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Along with being contaminated, there was also a basic design flaw in COVID-19 testing kits created by the U.S. Centers for Disease Control and Prevention early in the pandemic, a new agency review shows.
When the CDC's test kits were developed and distributed in the early weeks of the pandemic, there were no other authorized tests available.
The kits "delayed the availability of more widespread testing,” Dr. Benjamin Pinsky, the director of clinical virology for Stanford Health Care, told The New York Times. “I think it's important that [the CDC] got to the bottom of what went wrong.”
The agency started shipping the test kits to public health laboratories in early February 2020, but many labs soon told the CDC that the tests were producing inconclusive results.
The CDC acknowledged later that month that the kits were flawed, and U.S. Food and Drug Administration officials said in April that poor manufacturing practices had caused contamination of the kits, the Times reported.
The test was originally designed to detect three regions, or sequences, of the virus's genetic material. The kits contain a set of what are known as primers, which bind to and make copies of the regions, and probes, which produce a fluorescent signal when these copies are made, indicating that genetic material from the virus is present.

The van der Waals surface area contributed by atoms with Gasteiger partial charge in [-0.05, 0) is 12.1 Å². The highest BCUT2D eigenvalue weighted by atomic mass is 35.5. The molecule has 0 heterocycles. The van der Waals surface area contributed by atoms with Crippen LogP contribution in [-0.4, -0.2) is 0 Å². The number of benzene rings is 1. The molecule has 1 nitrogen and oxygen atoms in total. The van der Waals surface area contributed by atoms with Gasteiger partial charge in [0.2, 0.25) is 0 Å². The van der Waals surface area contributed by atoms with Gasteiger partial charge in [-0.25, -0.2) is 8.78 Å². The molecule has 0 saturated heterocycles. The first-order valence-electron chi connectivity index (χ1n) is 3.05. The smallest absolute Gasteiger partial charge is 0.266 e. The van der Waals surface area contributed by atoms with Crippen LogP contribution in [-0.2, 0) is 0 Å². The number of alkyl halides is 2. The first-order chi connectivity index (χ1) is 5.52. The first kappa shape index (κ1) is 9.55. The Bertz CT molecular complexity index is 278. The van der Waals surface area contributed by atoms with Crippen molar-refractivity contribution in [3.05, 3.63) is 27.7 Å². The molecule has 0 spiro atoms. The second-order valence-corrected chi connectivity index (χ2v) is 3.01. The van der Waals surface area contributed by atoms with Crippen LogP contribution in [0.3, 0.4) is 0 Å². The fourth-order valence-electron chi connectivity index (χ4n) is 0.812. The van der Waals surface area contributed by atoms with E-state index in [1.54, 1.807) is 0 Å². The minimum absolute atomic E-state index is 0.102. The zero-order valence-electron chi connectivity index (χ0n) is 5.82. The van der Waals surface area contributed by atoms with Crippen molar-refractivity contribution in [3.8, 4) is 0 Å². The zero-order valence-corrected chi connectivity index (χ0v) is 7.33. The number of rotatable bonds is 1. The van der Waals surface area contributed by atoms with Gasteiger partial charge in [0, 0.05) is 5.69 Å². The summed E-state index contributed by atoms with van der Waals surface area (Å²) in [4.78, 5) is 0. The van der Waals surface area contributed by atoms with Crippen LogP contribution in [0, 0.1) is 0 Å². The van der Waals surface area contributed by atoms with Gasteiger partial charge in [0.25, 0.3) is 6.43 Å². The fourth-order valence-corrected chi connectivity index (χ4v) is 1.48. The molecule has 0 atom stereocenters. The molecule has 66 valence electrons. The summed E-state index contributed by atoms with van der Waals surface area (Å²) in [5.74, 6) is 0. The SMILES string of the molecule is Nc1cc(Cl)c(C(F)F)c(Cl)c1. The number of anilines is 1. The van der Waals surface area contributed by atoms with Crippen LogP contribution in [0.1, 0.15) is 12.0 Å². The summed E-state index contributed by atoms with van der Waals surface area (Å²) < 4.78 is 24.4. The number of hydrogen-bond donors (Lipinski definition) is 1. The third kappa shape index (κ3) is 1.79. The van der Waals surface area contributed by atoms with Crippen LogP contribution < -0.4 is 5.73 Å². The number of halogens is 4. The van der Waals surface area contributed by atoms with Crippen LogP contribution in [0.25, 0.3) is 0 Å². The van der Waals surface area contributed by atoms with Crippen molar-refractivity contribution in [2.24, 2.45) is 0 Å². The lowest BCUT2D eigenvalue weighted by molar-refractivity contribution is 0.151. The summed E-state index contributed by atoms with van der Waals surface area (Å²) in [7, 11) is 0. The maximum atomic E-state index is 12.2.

Importantly, the primers and probes need to bind to the virus' genetic sequences and not to each other. In this case, one of the probes in the kit sometimes bound to one of the primers, producing the fluorescent signal and generating a false positive.
“It's something that should have been caught in the design phase,” Susan Butler-Wu, a clinical microbiologist at the Keck School of Medicine of the University of Southern California, told the Times. “That's one thing that you check for.”
The investigation also confirmed that the kits had been contaminated with synthetic fragments of the virus's genetic material. These synthetic sequences, which are often used to ensure that the tests are working properly, were manufactured at the same CDC lab where the test kits were being tested for quality. It is “likely” that the test kits were contaminated there, the agency concluded in its report.
The production problems may have been a sign of an agency in a rush, experts noted.
“I'm not entirely surprised that they ran into some glitches right out of the gate,” Dr. Emily Volk, president of the College of American Pathologists, who also praised the agency for its transparency, told the Times. “They were asked to ramp up production in a way that I'm not sure that they had ever been asked to before.”
Robert Preidt and Robin Foster
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